B-EYE simulates the optics of a honey bee's (Apis mellifera) eye. It is based on findings of a number of anatomical and behavioural studies*. I will not go into the biological details of how the bee's eye works here. Instead I will quickly go through the steps of my program to show how a bee would see an ant, as an example. The ant is taken from an illustration by MC Escher.
The program's input consists of a grey scale image of the pattern which the [model] bee is looking at and a set of parameters determining the bee's position, the dimensions of the pattern, the desired form of output etc. In our case the image is that shown in fig. 1 , its horizontal edge would be 2cm long, and the bee is positioned at a distance of 2cm directly in front of it.
B-EYE's first step is to project the flat input image onto the hemisphere of the bee's frontal visual field, positioned between the bee and the pattern and centred around the bee. (The bee's visual field is actually much bigger, but the pattern will always be in front of the bee, so we need not look backwards. ) Depending on how close the bee is to the pattern (relative to the pattern's size), this step can distort the pattern quite significantly. In fig. 2 we are viewing the projected image on the hemisphere. The bee is inside, looking out of the screen towards the lower left corner, while we are outside, somewhere close to the pattern.
The next step is where the bee's optics come into play. Bees, like most other insects, have compound eyes, ie. arrays of hundreds of single eyes, each with its own lens and each looking in a different direction. To model this, B-EYE uses a single array of ommatidia (single eyes) in which all of the relevant parameters (angles between ommatidia, visual fields of ommatidia) are the same as in the real bee. This model eye now looks at the projected image on the hemisphere. (The model bee could just as well look at the original picture, but the projection onto a hemisphere reduces the processing time dramatically.) Fig. 3 shows the result of this step, where each single dot depicts the grey level that the respective ommatidium perceives. In the inset the dots were expanded to fill in the gaps.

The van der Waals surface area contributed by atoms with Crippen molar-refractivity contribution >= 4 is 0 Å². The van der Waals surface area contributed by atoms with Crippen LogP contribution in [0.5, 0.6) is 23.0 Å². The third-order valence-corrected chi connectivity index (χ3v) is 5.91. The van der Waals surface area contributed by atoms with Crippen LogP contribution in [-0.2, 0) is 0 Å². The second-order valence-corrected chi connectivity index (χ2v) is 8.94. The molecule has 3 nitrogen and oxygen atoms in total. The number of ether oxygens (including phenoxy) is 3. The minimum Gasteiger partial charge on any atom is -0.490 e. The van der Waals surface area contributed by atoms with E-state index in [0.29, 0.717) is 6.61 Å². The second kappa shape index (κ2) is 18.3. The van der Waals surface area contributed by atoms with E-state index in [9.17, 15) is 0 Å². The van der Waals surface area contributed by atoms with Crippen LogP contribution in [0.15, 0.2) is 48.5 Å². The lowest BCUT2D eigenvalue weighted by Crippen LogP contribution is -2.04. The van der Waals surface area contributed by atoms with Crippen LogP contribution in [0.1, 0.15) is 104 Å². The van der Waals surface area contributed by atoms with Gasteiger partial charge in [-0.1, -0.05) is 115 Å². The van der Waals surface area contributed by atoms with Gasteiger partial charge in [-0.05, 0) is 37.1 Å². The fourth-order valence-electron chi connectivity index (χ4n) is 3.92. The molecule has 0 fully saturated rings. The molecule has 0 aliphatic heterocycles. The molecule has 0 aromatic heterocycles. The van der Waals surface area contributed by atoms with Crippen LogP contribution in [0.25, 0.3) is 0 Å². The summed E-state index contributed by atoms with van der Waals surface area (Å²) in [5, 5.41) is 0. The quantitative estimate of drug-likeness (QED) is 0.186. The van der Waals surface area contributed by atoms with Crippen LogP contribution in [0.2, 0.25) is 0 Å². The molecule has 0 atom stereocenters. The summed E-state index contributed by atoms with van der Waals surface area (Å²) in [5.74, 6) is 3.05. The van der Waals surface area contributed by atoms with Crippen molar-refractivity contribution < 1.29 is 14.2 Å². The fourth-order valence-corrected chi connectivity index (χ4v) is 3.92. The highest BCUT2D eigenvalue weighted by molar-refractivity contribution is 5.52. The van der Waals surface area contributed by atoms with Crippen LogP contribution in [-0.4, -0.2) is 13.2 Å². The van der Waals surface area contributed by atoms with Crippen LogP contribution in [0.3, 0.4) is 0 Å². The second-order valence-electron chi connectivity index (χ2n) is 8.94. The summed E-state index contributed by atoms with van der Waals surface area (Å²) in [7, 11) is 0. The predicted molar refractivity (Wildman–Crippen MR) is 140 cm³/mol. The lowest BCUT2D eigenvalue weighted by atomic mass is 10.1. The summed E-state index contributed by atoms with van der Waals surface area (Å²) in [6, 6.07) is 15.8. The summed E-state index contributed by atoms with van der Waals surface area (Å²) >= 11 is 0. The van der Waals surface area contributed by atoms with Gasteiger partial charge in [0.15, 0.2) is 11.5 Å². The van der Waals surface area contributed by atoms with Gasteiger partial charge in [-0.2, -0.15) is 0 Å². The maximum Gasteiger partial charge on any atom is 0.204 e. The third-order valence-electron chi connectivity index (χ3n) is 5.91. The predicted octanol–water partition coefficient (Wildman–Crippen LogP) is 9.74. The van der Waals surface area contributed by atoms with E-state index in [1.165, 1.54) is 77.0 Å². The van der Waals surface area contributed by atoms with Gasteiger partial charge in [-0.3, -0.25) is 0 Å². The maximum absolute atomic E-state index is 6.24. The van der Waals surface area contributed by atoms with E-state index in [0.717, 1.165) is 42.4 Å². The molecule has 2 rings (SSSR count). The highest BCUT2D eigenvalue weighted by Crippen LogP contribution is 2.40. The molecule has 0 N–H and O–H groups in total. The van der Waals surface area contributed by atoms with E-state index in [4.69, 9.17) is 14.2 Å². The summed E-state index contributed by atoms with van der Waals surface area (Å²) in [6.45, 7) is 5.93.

The ommatidia of real bees' eyes are arranged in a hexagonal array. But because the ommatidia look in directions which are not necessarily radial with respect to the centre of the bee's head, this array does not correspond to the one in fig. 3. Therefore, if we want to know what a bee sees at the level of the retina, we have to display the array as it is on the eye's surface, which is the last step of B-EYE. Fig. 4 shows the final output, a hexagonal array of patches, each patch corresponding to one ommatidium. The white area represents the hemisphere of the bee's frontal visual field.
Notice that B-EYE treats its input always as a two-dimensional image. The view of a real (ie. three-dimensional) ant would only be slightly different in our example, but this difference can become significant if the bee gets very close to the object.
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